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What the Government Doesn’t Want You to Know About Foreclosures

learn what the government does not tell you about foreclosures

You might have seen some properties on the auction blocks that are listed as government-owned, and as a potential home buyer, you might think its a great deal. The federal government foreclosed on the home and now owns the title because the original homeowner defaulted on the mortgage. For example, you might see that the Department of Housing and Urban Development (HUD) foreclosed a home that had been financed by a Federal Housing Administration (FHA) loan. The Department of Veterans Affairs will also sell homes that it owns after a VA loan foreclosure. Here is what the government doesn’t want you to know about foreclosed homes.

How The Government Acquires Homes

The federal government will acquire and sell REO, or real estate owned properties, using brokerages and websites. The FHA, VA, and United States Department of Agriculture (USDA) allow guarantee mortgages, which helps to make homeownership possible to people who might not have been able to afford it otherwise. However, it is often through these mortgage guarantee programs that a home is foreclosed on if the owner defaults on the mortgage. The government then sells that property through an auction or other means to help get its money back.

What Is A HUD Home?

A HUD home is owned by the US Department of Housing and Urban Development after the original owner defaulted on an FHA-insured mortgage. The government doesn’t want to hold onto these houses, so they sell them below market price. However, if you buy the foreclosure as an owner-occupant, you must wait one full year after closure before you can sell the home.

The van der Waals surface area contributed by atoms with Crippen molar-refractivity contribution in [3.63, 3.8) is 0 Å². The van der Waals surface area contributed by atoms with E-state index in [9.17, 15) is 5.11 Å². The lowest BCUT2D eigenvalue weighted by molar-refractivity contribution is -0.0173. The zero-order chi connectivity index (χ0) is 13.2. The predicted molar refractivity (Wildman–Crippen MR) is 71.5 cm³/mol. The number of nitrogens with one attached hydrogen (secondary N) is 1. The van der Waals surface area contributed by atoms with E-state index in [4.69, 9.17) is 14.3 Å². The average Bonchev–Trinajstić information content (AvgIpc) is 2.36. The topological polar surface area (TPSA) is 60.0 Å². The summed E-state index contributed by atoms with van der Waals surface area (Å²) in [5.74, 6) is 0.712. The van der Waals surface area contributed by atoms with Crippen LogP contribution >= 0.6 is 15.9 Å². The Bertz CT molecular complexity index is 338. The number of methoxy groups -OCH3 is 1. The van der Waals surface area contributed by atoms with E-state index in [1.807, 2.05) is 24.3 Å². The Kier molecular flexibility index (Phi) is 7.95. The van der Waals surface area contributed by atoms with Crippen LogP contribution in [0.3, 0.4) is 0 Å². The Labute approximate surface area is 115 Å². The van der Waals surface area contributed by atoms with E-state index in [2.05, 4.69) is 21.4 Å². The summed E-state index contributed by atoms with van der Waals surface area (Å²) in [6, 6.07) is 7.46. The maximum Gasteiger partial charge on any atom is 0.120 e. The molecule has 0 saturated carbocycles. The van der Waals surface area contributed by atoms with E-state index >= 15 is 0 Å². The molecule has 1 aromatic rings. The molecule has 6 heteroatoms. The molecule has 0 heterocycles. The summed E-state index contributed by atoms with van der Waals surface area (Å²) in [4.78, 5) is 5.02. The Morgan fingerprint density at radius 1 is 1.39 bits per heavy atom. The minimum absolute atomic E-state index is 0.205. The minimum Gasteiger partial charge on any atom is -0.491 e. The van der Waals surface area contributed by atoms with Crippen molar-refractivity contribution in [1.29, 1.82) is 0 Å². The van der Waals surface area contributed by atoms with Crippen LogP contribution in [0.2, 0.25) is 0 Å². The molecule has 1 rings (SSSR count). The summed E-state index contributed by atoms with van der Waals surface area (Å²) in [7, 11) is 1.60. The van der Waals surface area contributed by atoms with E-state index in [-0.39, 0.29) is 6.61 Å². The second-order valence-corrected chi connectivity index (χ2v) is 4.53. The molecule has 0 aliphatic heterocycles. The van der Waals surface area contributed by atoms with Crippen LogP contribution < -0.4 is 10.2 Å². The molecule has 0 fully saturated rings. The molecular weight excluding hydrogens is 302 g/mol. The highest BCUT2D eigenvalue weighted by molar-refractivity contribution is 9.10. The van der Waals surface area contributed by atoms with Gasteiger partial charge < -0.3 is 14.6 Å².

What The Government Doesn’t Want You To Know About Foreclosures

Buying a HUD home can be a great idea. Besides getting a great deal on the property, you can also benefit in other ways. To receive many of these benefits you must apply, but anyone can qualify to purchase a HUD property.

Here are some of the benefits that you might not have known about:

  • HUD will pay closing costs up to 5% of the purchase amount
  • If you are using an FHA loan, you might be able to close faster if an FHA approved appraiser was used to appraise the home.
  • You might be able to get 3% of your down payment covered.
  • HUD loan programs are available.

Just like other foreclosures, most government REOs are sold “as-is,” which means you must handle any repairs of the home. Sometimes, the home might be in bad shape, but that isn’t always the case. You can request that the government makes repairs before you move into the property. Once you place an offer on the house, usually you can see it. The government will often give you a certain amount of time to inspect the house, and you are allowed to back out of the deal without losing your deposit. However, you can only do so if you have completed all insurance, title, and property condition inspections within the given time frame. Therefore, this loophole can be an effective way to get out of buying the foreclosed home without losing your deposit if the repairs seem to be out of your financial reach and skill.

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